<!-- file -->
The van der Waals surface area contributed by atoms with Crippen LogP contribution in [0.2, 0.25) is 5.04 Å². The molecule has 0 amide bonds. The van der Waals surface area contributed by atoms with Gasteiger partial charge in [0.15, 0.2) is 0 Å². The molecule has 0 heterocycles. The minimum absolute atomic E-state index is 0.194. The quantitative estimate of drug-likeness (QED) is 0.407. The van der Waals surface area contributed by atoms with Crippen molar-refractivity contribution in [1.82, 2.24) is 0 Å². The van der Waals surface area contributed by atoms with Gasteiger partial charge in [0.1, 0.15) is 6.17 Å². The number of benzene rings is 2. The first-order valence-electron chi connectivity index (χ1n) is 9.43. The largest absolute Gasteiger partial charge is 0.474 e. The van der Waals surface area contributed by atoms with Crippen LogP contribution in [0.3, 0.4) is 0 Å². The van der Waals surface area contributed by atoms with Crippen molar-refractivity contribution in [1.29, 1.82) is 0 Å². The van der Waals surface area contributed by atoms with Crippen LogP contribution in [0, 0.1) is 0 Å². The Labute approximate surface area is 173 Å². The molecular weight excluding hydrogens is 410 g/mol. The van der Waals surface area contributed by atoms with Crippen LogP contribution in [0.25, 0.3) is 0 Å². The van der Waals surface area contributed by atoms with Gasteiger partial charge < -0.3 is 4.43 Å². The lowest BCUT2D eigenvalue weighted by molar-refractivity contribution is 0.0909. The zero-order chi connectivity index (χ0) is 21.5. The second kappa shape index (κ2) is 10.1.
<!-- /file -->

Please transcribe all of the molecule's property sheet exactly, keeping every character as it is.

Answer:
The van der Waals surface area contributed by atoms with Crippen LogP contribution in [0.2, 0.25) is 5.04 Å². The molecule has 0 amide bonds. The van der Waals surface area contributed by atoms with Gasteiger partial charge in [0.15, 0.2) is 0 Å². The molecule has 0 heterocycles. The minimum absolute atomic E-state index is 0.194. The quantitative estimate of drug-likeness (QED) is 0.407. The van der Waals surface area contributed by atoms with Crippen molar-refractivity contribution in [1.82, 2.24) is 0 Å². The van der Waals surface area contributed by atoms with Gasteiger partial charge in [0.1, 0.15) is 6.17 Å². The number of benzene rings is 2. The first-order valence-electron chi connectivity index (χ1n) is 9.43. The largest absolute Gasteiger partial charge is 0.474 e. The van der Waals surface area contributed by atoms with Crippen LogP contribution in [0.3, 0.4) is 0 Å². The van der Waals surface area contributed by atoms with Crippen molar-refractivity contribution in [1.29, 1.82) is 0 Å². The van der Waals surface area contributed by atoms with Crippen LogP contribution in [0, 0.1) is 0 Å². The Labute approximate surface area is 173 Å². The molecular weight excluding hydrogens is 410 g/mol. The van der Waals surface area contributed by atoms with Crippen LogP contribution in [0.25, 0.3) is 0 Å². The van der Waals surface area contributed by atoms with Gasteiger partial charge < -0.3 is 4.43 Å². The lowest BCUT2D eigenvalue weighted by molar-refractivity contribution is 0.0909. The zero-order chi connectivity index (χ0) is 21.5. The second kappa shape index (κ2) is 10.1.